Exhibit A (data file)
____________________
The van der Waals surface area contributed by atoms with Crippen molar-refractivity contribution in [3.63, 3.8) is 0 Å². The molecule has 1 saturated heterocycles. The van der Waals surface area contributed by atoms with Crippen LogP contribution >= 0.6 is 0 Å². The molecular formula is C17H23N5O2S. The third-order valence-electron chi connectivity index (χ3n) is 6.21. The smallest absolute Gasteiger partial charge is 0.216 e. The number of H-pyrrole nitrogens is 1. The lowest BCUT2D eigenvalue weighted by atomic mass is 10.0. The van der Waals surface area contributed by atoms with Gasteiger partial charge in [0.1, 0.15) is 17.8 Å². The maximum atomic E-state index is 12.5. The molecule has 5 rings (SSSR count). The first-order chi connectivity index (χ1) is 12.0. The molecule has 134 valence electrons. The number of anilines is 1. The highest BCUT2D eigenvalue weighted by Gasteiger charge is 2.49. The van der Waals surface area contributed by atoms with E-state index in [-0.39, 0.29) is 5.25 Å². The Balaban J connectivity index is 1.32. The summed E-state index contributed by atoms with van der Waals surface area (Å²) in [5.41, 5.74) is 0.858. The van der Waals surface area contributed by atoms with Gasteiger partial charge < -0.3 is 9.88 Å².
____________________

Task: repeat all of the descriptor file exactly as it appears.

The van der Waals surface area contributed by atoms with Crippen molar-refractivity contribution in [3.63, 3.8) is 0 Å². The molecule has 1 saturated heterocycles. The van der Waals surface area contributed by atoms with Crippen LogP contribution >= 0.6 is 0 Å². The molecular formula is C17H23N5O2S. The third-order valence-electron chi connectivity index (χ3n) is 6.21. The smallest absolute Gasteiger partial charge is 0.216 e. The number of H-pyrrole nitrogens is 1. The lowest BCUT2D eigenvalue weighted by atomic mass is 10.0. The van der Waals surface area contributed by atoms with Gasteiger partial charge in [0.1, 0.15) is 17.8 Å². The maximum atomic E-state index is 12.5. The molecule has 5 rings (SSSR count). The first-order chi connectivity index (χ1) is 12.0. The molecule has 134 valence electrons. The number of anilines is 1. The highest BCUT2D eigenvalue weighted by Gasteiger charge is 2.49. The van der Waals surface area contributed by atoms with E-state index in [-0.39, 0.29) is 5.25 Å². The Balaban J connectivity index is 1.32. The summed E-state index contributed by atoms with van der Waals surface area (Å²) in [5.41, 5.74) is 0.858. The van der Waals surface area contributed by atoms with Gasteiger partial charge < -0.3 is 9.88 Å².